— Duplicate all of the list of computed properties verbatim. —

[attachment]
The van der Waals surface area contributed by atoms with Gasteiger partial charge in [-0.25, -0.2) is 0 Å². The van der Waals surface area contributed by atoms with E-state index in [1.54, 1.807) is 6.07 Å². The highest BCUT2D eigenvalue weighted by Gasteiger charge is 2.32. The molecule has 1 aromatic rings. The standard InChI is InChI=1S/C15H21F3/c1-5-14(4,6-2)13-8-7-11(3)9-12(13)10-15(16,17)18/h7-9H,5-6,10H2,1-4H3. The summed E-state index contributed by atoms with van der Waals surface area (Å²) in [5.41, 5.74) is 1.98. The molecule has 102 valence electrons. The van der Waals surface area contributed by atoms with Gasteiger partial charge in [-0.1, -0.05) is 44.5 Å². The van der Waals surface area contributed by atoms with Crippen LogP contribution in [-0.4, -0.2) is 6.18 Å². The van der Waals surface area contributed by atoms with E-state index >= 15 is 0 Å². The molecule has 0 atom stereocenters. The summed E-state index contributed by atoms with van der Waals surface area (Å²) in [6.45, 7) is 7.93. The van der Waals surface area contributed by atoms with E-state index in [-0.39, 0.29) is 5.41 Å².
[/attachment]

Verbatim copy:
The van der Waals surface area contributed by atoms with Gasteiger partial charge in [-0.25, -0.2) is 0 Å². The van der Waals surface area contributed by atoms with E-state index in [1.54, 1.807) is 6.07 Å². The highest BCUT2D eigenvalue weighted by Gasteiger charge is 2.32. The molecule has 1 aromatic rings. The standard InChI is InChI=1S/C15H21F3/c1-5-14(4,6-2)13-8-7-11(3)9-12(13)10-15(16,17)18/h7-9H,5-6,10H2,1-4H3. The summed E-state index contributed by atoms with van der Waals surface area (Å²) in [5.41, 5.74) is 1.98. The molecule has 102 valence electrons. The van der Waals surface area contributed by atoms with Gasteiger partial charge in [-0.1, -0.05) is 44.5 Å². The van der Waals surface area contributed by atoms with Crippen LogP contribution in [-0.4, -0.2) is 6.18 Å². The van der Waals surface area contributed by atoms with E-state index >= 15 is 0 Å². The molecule has 0 atom stereocenters. The summed E-state index contributed by atoms with van der Waals surface area (Å²) in [6.45, 7) is 7.93. The van der Waals surface area contributed by atoms with E-state index in [-0.39, 0.29) is 5.41 Å².